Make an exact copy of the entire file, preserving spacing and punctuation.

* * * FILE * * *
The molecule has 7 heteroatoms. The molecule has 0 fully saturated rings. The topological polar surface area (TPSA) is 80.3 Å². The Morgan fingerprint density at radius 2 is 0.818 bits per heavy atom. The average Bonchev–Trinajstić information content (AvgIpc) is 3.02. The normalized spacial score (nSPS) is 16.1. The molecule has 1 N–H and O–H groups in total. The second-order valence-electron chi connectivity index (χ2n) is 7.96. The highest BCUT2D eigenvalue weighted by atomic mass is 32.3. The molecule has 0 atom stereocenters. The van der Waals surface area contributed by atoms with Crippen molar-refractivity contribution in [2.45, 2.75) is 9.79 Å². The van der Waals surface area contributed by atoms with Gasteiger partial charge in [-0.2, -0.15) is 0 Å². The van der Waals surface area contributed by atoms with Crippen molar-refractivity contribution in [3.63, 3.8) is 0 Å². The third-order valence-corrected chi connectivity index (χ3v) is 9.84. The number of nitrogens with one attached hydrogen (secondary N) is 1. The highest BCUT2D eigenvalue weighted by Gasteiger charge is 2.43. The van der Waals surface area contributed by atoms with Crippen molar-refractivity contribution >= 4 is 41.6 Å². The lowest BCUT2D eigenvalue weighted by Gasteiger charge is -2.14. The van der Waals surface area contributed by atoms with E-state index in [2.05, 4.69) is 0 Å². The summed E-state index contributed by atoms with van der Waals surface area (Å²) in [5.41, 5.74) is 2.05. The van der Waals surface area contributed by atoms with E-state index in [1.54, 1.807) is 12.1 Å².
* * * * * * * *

The molecule has 7 heteroatoms. The molecule has 0 fully saturated rings. The topological polar surface area (TPSA) is 80.3 Å². The Morgan fingerprint density at radius 2 is 0.818 bits per heavy atom. The average Bonchev–Trinajstić information content (AvgIpc) is 3.02. The normalized spacial score (nSPS) is 16.1. The molecule has 1 N–H and O–H groups in total. The second-order valence-electron chi connectivity index (χ2n) is 7.96. The highest BCUT2D eigenvalue weighted by atomic mass is 32.3. The molecule has 0 atom stereocenters. The van der Waals surface area contributed by atoms with Crippen molar-refractivity contribution in [2.45, 2.75) is 9.79 Å². The van der Waals surface area contributed by atoms with Gasteiger partial charge in [-0.2, -0.15) is 0 Å². The van der Waals surface area contributed by atoms with Crippen molar-refractivity contribution in [3.63, 3.8) is 0 Å². The third-order valence-corrected chi connectivity index (χ3v) is 9.84. The number of nitrogens with one attached hydrogen (secondary N) is 1. The highest BCUT2D eigenvalue weighted by Gasteiger charge is 2.43. The van der Waals surface area contributed by atoms with Crippen molar-refractivity contribution >= 4 is 41.6 Å². The lowest BCUT2D eigenvalue weighted by Gasteiger charge is -2.14. The van der Waals surface area contributed by atoms with E-state index in [2.05, 4.69) is 0 Å². The summed E-state index contributed by atoms with van der Waals surface area (Å²) in [5.41, 5.74) is 2.05. The van der Waals surface area contributed by atoms with E-state index in [1.54, 1.807) is 12.1 Å².